Pranav Gokhale: Yes, I definitely believe that ibm will put 1,000 qubits on a device. I think the question that really matters is, will they be 1,000 useful qubits? In fact, it’s never been a challenge deeply to just add a lot of qubits to a system, but the challenge is adding qubits without degrading quality. I don’t doubt that they could reach 1,000 qubits. I think it will be an immense but attainable and extreme challenge to do it while maintaining and, in fact, lowering the error rates. That will be pretty exciting.
I think that they have a good road map, technically, for doing it. We’ve been collaborating with some of their engineers around the pulse-level control of their quantum chips, as well as their algorithmic innovations in Qiskit. I’m pretty optimistic about the IBM road map. In the past, they’ve actually done better than their projections. I think they were forecasting doubling of quantum volume every year, and in the last one year, they did two doublings. So, it’s still not that order of magnitude that I hoped for, but better than what they promised. I’m pretty on board with the ibm road map. It seems realistic. I’m very excited to see what happens in the trapped-ion world in parallel.
IonQ, one of the companies that’s been out there, they have, allegedly, a quantum volume of two raised to 32, or something very, very large, so I’m excited to see how that will pan out. They haven’t shown an official demonstration, which I think is why it’s really important for other people to develop benchmarks. In fact, stay tuned — we have a product launch around this in a couple of months. But really, an honest way to compare different hardware platforms, assess whether the company’s claims in the PR release are really manifesting in terms of end-user applications.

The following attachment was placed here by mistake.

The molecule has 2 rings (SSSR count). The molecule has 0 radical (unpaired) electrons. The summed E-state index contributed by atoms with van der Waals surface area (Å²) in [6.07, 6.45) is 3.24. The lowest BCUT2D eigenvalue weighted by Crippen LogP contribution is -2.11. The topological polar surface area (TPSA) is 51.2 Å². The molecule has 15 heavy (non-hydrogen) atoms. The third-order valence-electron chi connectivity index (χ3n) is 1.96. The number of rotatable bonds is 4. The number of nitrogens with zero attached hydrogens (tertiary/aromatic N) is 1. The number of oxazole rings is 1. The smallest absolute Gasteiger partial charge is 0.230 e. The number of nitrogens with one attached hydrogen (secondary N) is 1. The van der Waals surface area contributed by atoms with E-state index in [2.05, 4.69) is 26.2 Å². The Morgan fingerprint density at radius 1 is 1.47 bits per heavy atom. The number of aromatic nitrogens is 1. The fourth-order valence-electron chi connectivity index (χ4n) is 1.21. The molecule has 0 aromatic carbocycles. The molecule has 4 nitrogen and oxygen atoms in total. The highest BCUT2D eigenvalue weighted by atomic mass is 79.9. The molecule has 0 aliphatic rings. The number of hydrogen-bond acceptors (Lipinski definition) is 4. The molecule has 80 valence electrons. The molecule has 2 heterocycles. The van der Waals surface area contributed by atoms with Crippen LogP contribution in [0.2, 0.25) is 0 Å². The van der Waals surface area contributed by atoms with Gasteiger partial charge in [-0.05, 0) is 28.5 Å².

Konstantinos Karagiannis: A benchmark is really exciting because for a while, I’ve been thinking that quantum volume is probably dead. It just feels like with a little bit of tweaking, you can get a six-qubit machine that claims a quantum volume of four million. To me, that just doesn’t feel right. I’m not sure that we’re measuring it correctly — at the very least, in a way that’s not confusing to people in the industry. Some kind of benchmarking that shows how everything is taken into account would be very welcome, in my opinion.
Pranav Gokhale: We’re going to aim for application-centric, because quantum volume is one way of building a circuit where it’s very square in shape — that is, the runtime of the circuit is equal to the number of qubits — but practical applications are going to be so much more heterogeneous options. There will be some that have a lot of qubits and short run times, and vice versa. We’re going to try to be much more application-centric, and I think there are similar efforts out there amongst other companies so that hopefully, by the end of this year, I think we’ll be able to rely more on third parties to evaluate claims and hardware, as opposed to the press releases from the big players every year.
Konstantinos Karagiannis: That’s really great. It’s a bit of a surprise. I didn’t know you guys were working on that. I guess we could start wrapping up with that very optimistic note. Is there anything you’d like to let our listeners know about before we close? Anything coming up maybe sooner than the benchmark?
Pranav Gokhale: We’ve got a workshop coming up more on the research side. This is in conjunction with the Chicago Quantum Exchange, really, which is driving this, but I really encourage anyone who’s listening to this in the industry to reach out to the Chicago Quantum Exchange, to Protiviti and to Super.tech if you are curious to learn more about where quantum is going in the next five years — how to develop a good strategy around using the quantum applications.
Konstantinos Karagiannis: Absolutely, yes. The Chicago Quantum Exchange has been such a priceless partner here for my company, definitely.
Pranav Gokhale: I should also add P33. You and I are both part of the Quantum Fellows of this organization to bring more quantum industry in Chicago.
Konstantinos Karagiannis: Yes. I spent a good amount of time with those folks every week — virtually, of course, these days. If anyone wants to learn more about your company, Super.tech, that’s the easiest URL you’ll ever have to remember. Thanks again, Pranav, for coming on. This was great. I really appreciate it.
Pranav Gokhale: Great. Nice to catch up, Konstantinos.
Konstantinos Karagiannis: That does it for this episode. Thanks to Pranav Gokhale for joining today to discuss Super.tech, and thank you for listening. If you enjoyed the show, please subscribe to Protiviti’s The Post-Quantum World, and leave a review to help others find us. Be sure to follow me on Twitter and Instagram at KonstantHacker — that’s “konstant with a K, hacker.” You’ll find links there to what we’re doing in quantum computing services at Protiviti. You can also find information on our quantum services at www.protiviti.com, or follow us on Twitter and LinkedIn. Until next time, be kind, and stay quantum curious.